If the words “art festival” conjure up mental images of Popsicle-stick houses and handmade potpourri drawer sachets, you have never stumbled upon the wild diversity of UM’s annual Beaux Arts Festival.
“Beaux” is the French word for “beautiful,” and the 52nd annual fair, held on January 18 and 19, undoubtedly fulfilled its calling. Sprawling across campus, the festival scattered out lavishly from its hub in the Lowe art museum. Snug white tents showcased a wide-ranging display of art, as well as provided refuge from the bitter wind that whisked through the gray skies on Saturday and Sunday.
Inside the booths, compositions ranged from festooned shower curtains and handcrafted spoons to the more traditional sculptures and oil paintings, yet amidst all the landscapes and still lifes, nothing was as striking as the vivid insect paintings of Miami artist Dominique DuBois. A picture of a stunning blue butterfly leapt out from the cavalcade of canvases. Titled simply “Papillon bleu,” the dazzling painting fuses aesthetic appeal with a careful anatomic portrayal of the brightly colored Morpho butterfly.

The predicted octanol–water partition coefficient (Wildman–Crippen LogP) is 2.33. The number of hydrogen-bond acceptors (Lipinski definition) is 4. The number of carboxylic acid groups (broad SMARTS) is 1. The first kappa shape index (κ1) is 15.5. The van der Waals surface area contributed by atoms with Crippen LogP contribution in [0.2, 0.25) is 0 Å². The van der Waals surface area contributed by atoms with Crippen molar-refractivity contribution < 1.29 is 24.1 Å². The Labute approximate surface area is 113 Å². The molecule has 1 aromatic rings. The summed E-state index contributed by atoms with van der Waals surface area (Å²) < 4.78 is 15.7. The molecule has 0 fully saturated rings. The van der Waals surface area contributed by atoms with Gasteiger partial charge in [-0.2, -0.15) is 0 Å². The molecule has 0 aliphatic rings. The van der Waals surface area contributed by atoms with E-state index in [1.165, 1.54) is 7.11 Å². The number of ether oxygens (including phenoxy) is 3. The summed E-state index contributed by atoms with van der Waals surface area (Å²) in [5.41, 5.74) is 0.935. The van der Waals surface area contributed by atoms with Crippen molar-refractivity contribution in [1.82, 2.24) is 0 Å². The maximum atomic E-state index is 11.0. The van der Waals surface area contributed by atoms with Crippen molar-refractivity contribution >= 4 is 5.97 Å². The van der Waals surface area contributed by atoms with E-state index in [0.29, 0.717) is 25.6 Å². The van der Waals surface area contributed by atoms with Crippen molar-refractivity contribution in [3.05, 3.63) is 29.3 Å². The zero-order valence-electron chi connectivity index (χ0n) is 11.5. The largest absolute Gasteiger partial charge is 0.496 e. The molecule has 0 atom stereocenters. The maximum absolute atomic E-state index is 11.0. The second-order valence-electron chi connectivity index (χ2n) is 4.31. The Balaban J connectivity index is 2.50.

On her Web site, DuBois notes that “capturing the motion, impulse, essence, the symbiosis between all things” is an important element in her work. These butterflies aren’t your average wispy white moths.
DuBois’ creatures are more Dali-esque, with their bold coloring, prominent shadows, and thick, inky black lines. Her insect portraits are simple yet powerful, the breathtakingly detailed creatures overshadowing space and leaving merely a fringe of room for a basic, natural background.
Less appealing to this feminine eye were Dubois’ other insect prints, depicting grasshoppers and dragonflies in painstaking detail. However, DuBois’ scope isn’t limited to the creepy and crawly; she also explores portraits, nudes, and interestingly, painting on metal canvases. Check out www.dominiquedubois.com for more info on the artist.
Jessica Misener can be reached at firstname.lastname@example.org.